SAP S/4HANA's Darren Roos on why AI matters to UK businesses.
When the government releases a 78-page report on how to grow the UK’s artificial intelligence (AI) industry, you can bet this technology is about to have its day.
The MPs behind this independent review certainly seem to think so.
Culture Secretary Karen Bradley suggested AI has "the potential to improve our everyday lives", while Business Secretary Greg Clark praised the "huge social and economic benefits its use can bring".
More than that: they want to make Britain the world leader in AI and add £630bn to the UK economy.
It’s an ambitious vision, and one I absolutely welcome. With UK productivity having remained largely stagnant since the 2008 financial crisis, we need to start innovating in areas like AI to create bold new ways of working.
But to make this work we need more than government reports. The only way to fully realise the potential of this technology is through a joint effort between business, academia and government.
Why AI matters to UK business
The current pace of technological change is incredible. A decade ago smartphones were only just beginning to take off – now we use them more than desktop computers. Entering an intelligent virtual world is no longer the preserve of science fiction. We generate more data in a day than we used to produce in a decade.
And the fact we’re even talking about AI in the context of everyday business use is incredible when you consider where it was even five short years ago – it’s jumped from something people talk about at conferences to a serious contender for investment.
But as technology transforms the world around us, customer expectations change with it. In PwC’s latest Global Operations Survey 63% of operations leaders said understanding what customers value is a challenge.
The truth is, no matter how many brilliant people you employ, the human mind alone can’t even begin to keep up with the speed at which things are moving.
That’s where AI can really make a difference. By making connections much more quickly than we can, it can empower us to learn and accomplish things at a fraction of the speed we previously could – literally making the impossible achievable.
Some of the most forward-thinking companies on the planet have already realised this and taken steps to make AI a fundamental part of the way they operate.
Earlier this year Google announced it was switching from ‘mobile-first’ to ‘AI-first’ – a major conceptual shift for the brand, with CEO Sundar Pichai suggesting advanced AI functions like instant language translation could be available within a few years.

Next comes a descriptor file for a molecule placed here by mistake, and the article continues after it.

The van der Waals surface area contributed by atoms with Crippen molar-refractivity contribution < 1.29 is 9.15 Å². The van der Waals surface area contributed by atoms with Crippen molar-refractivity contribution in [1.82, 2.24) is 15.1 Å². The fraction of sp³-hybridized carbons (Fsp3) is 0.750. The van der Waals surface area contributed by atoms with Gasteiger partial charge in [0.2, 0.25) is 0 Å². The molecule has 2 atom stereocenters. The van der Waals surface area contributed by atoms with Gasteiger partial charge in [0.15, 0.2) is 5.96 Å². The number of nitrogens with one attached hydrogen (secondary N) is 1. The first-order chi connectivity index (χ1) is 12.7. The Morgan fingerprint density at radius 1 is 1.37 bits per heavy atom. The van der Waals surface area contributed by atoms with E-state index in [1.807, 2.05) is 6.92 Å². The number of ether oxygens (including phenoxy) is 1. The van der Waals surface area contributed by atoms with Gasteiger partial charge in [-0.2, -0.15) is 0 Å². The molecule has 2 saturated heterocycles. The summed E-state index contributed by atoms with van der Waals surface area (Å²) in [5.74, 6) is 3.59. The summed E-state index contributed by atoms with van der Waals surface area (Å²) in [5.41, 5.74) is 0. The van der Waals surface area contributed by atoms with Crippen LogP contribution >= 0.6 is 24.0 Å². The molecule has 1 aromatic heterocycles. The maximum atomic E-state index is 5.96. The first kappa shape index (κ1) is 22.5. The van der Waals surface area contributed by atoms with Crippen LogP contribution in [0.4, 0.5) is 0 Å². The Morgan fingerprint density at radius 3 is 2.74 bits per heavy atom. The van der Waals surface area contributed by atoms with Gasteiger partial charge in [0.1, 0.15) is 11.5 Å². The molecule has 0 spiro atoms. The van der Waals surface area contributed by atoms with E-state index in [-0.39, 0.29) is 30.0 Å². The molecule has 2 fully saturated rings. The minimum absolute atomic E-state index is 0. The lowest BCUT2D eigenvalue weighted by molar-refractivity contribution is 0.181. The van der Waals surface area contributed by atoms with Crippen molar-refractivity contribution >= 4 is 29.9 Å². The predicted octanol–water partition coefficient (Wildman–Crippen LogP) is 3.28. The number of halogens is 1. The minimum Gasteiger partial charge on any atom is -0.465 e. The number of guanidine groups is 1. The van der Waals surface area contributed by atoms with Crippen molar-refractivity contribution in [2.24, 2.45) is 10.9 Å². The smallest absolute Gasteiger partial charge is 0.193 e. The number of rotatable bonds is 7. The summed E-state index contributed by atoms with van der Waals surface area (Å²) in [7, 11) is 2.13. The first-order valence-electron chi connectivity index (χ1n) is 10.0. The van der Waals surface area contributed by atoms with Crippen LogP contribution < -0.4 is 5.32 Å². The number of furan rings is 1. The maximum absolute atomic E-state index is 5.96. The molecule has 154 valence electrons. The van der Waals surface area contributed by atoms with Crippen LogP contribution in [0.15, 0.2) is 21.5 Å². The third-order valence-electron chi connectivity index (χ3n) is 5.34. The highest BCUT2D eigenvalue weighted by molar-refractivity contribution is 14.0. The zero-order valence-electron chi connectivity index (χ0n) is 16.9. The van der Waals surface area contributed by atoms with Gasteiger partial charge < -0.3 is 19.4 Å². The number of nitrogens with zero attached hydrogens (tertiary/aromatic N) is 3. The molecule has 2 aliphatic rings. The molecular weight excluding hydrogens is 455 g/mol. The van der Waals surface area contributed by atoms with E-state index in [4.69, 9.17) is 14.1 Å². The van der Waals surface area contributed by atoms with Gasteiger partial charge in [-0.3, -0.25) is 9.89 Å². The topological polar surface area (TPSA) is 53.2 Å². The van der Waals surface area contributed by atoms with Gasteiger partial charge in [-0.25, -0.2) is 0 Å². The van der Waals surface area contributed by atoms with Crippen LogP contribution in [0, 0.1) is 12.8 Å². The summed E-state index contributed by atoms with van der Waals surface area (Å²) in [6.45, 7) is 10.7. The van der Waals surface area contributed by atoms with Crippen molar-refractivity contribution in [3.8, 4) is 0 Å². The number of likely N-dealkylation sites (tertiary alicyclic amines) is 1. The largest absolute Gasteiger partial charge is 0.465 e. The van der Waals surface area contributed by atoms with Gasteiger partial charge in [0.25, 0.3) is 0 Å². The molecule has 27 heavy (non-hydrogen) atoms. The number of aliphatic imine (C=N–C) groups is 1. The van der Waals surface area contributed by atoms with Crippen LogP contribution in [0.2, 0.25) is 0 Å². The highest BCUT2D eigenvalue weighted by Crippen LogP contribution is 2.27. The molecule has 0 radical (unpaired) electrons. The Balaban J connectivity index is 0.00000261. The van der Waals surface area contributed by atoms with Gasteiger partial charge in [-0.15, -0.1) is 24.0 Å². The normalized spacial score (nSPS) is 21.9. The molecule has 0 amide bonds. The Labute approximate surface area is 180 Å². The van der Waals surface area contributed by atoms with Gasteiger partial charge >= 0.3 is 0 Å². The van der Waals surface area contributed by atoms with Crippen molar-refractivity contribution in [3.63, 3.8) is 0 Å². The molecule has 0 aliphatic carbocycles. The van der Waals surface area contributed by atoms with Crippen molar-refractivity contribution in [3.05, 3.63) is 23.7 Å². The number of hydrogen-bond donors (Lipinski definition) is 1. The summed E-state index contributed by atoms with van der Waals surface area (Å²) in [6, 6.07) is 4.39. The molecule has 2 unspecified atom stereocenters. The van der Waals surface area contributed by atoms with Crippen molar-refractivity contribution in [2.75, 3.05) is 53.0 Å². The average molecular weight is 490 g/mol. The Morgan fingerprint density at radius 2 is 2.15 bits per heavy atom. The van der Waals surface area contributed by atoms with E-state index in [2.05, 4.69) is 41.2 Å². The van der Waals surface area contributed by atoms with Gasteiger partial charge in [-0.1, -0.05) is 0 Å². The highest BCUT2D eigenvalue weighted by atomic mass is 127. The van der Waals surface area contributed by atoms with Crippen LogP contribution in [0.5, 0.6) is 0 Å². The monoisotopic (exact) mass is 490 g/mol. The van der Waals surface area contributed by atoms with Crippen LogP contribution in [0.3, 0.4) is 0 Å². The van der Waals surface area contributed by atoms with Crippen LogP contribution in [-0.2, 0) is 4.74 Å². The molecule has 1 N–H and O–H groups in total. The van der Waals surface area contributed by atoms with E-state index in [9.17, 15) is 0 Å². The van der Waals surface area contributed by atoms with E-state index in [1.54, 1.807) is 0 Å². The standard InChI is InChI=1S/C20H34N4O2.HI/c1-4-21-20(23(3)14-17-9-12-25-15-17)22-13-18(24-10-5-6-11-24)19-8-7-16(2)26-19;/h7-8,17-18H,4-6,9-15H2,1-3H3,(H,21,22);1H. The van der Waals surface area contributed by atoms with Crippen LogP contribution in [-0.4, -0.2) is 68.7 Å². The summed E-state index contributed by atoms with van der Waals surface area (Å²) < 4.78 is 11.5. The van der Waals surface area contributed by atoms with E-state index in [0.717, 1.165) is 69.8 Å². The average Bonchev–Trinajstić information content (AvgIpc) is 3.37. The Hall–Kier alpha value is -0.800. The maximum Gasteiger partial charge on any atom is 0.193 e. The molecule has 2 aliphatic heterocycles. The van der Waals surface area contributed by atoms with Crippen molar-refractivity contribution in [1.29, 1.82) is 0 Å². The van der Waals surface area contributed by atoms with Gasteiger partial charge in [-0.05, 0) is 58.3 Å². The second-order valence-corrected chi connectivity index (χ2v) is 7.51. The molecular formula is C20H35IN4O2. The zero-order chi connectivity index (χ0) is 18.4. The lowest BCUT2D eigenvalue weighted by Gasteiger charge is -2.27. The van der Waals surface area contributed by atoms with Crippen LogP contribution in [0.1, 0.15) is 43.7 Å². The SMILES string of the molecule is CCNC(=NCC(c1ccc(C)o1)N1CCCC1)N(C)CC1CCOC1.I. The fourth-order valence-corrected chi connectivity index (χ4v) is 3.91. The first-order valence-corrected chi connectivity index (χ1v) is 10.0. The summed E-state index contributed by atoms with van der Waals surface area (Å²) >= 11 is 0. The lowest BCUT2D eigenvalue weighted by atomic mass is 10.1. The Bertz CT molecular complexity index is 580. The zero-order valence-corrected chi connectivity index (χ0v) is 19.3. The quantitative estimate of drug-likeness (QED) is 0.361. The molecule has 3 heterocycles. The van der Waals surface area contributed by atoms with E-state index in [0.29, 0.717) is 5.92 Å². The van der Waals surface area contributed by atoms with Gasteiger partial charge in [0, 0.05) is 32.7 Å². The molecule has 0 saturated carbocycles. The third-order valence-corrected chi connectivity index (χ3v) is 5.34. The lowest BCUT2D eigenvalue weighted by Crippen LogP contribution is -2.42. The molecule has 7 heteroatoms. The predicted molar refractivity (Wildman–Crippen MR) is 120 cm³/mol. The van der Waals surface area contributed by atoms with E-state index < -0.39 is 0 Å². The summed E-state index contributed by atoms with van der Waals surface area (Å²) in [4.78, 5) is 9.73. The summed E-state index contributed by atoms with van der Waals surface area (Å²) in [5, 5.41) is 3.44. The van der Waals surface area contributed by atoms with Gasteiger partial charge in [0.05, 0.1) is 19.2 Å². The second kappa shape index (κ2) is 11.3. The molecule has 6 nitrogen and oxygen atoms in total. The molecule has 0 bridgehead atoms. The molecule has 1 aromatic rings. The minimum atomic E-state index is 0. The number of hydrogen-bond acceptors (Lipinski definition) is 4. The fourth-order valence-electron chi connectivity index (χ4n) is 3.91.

But the real value of AI for businesses lies in its power to make sense of data in a way humans alone will never manage. And as we’ve seen in the past few years, data – or more specifically how you manage and apply it – is the most effective way to gain the edge over your competitors.
The Economist recently went as far as to say data is giving rise to a whole new economy, suggesting it is as important to this century as oil was to the last, creating new infrastructure, new businesses, new monopolies and new politics.
If data really is going to shape the world in the coming decades, those that can make sense of it now could be setting themselves up for a very bright future indeed. It’s also worth noting that while AI can absolutely help you reduce operational costs by automating manual tasks, this isn’t about replacing people with artificial minds – Gartner predicts AI will be a ‘net job creator’ in the long run.
Technology can raise the limit of what your employees can collectively achieve. And you do that by freeing them from repetitive tasks and enabling them to focus on things that bring more value to them and your business.
Turning talk into action
The government’s report focuses on four key areas:
• Developing AI skills
• Increasing AI uptake
• Improving data use and availability
• Building on AI research
All these points are music to my ears, and if the above list quickly comes to fruition I’m confident the UK will have a good chance of leading the way globally on this technology.
Reading through the report, words and phrases like ‘carefully considered’, ‘discussions’ and ‘potential deal’ do concern me.
I hope the promising content that came out of this much-needed review will turn into the kind of action the UK economy needs. Not next year or next month, but now. Otherwise Britain risks being left behind as other developed nations race ahead with innovation. And now more than ever we need to secure and increase the UK’s competitiveness on the global stage.
At SAP we’ve already taken action, by building a truly intelligent enterprise resource planning (ERP) solution in the cloud. Using machine learning or AI, we can deliver predictive insights and automate processes across a business, helping organisations free up their employees to focus on innovation and growth in a competitive environment. This kind of automation is particularly vital for the finance function, bringing them closer to ‘lights-out’ operations, and allowing them to focus on strategic growth for their organisations.
AI or machine learning has the potential to directly support the success and growth of UK businesses. The future of our economy depends on us getting this right and the time to embrace it is now.